The purpose of the stipulation is to avoid unnecessary hearings on overpayments which would likely result in an equitable estoppel finding. A hearing is unnecessary only when the agency agrees that the appellant has established the case for equitable estoppel and the appellant agrees to the facts of the overpayment. If either party disputes any fact affecting the outcome of the case, a hearing should be held and a formal decision made by the ALJ.

FHC Responsibilities

Review each hearing request on an overpayment, to determine if equitable estoppel is a factor. If yes, apply the following guidelines to determine if the case is appropriate for use of the stipulation and agreed order.

Guidelines for Establishment of Equitable Estoppel:

Element #1:

An admission, statement, or act by the agency, which is inconsistent with a later claim. The agency made a statement, took an action, or failed to act and later found that it was incorrect. The individual is informed after the fact that the error was made.

Factors which may be used as evidence of element #1:

  1. The agency had all the information available to correctly determine eligibility
  2. The individual received the coverage.
  3. The agency has assessed an overpayment.

Element #2:

An action by the individual on the faith of the agency's admission, statement or act. The individual must have taken some action that was reasonable given the circumstances; e.g. utilized the COPES services.

Factors which may be used as evidence of element #2:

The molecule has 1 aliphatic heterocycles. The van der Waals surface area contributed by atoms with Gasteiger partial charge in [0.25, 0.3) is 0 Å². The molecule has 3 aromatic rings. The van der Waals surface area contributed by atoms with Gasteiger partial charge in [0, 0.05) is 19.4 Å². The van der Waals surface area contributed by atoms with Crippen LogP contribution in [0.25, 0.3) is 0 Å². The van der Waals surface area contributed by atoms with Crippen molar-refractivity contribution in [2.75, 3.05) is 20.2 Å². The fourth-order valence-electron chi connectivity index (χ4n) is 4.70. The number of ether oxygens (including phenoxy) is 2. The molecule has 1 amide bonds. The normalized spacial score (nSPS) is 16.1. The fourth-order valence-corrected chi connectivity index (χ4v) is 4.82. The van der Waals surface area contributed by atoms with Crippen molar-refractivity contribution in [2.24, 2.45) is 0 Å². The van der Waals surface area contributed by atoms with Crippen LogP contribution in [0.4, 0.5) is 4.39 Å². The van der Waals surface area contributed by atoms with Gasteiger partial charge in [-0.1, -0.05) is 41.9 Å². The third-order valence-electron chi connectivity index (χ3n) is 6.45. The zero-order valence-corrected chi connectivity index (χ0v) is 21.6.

• The individual's belief in the agency's action was reasonable.

Element #3:

An injury to the individual arising from permitting the agency to contradict or repudiate such admission, statement or act. The individual experiences either a loss or a detrimental change in their position because the agency reverses a decision regarding eligibility. Depending on the specific circumstances of the case, the imposition of a debt that could not be anticipated or avoided by the individual may establish injury.

Factors which may be used as evidence of injury:

  1. Spent the money on items they would not have otherwise bought and which are not an available resource.
  2. Paid outstanding debts they would not otherwise have paid
  3. Failed to use an available family or community resource due to the receipt of the benefits. Food Banks, help from relatives, the Salvation Army.

Element #4:

Equitable estoppel is necessary to prevent a manifest injustice. The overpayment is clearly unfair to the individual based on the way that it occurred and repayment would compromise the individual's ability to meet basic needs.

Factors which can be used as evidence of element #4:

  1. The individual cannot repay the overpayment without drawing on funds needed for basic requirements.
  2. It is clear that the individual acted in good faith by following the rules required to maintain eligibility.
    1. The individual reported income timely and accurately;
    2. The overpayment was solely due to agency error; and
    3. The individual has "clean hands", meaning they are without fault. The individual fulfilled all their responsibility to inform the agency of changes in their circumstances.

Element #5:

Applying equitable estoppel will not impair the exercise of governmental powers. Element #5 will be considered to be met unless there is an extraordinary circumstance. This element must be considered on a case by case basis. The cumulative effect of equitable estoppel applied to many cases is not permitted.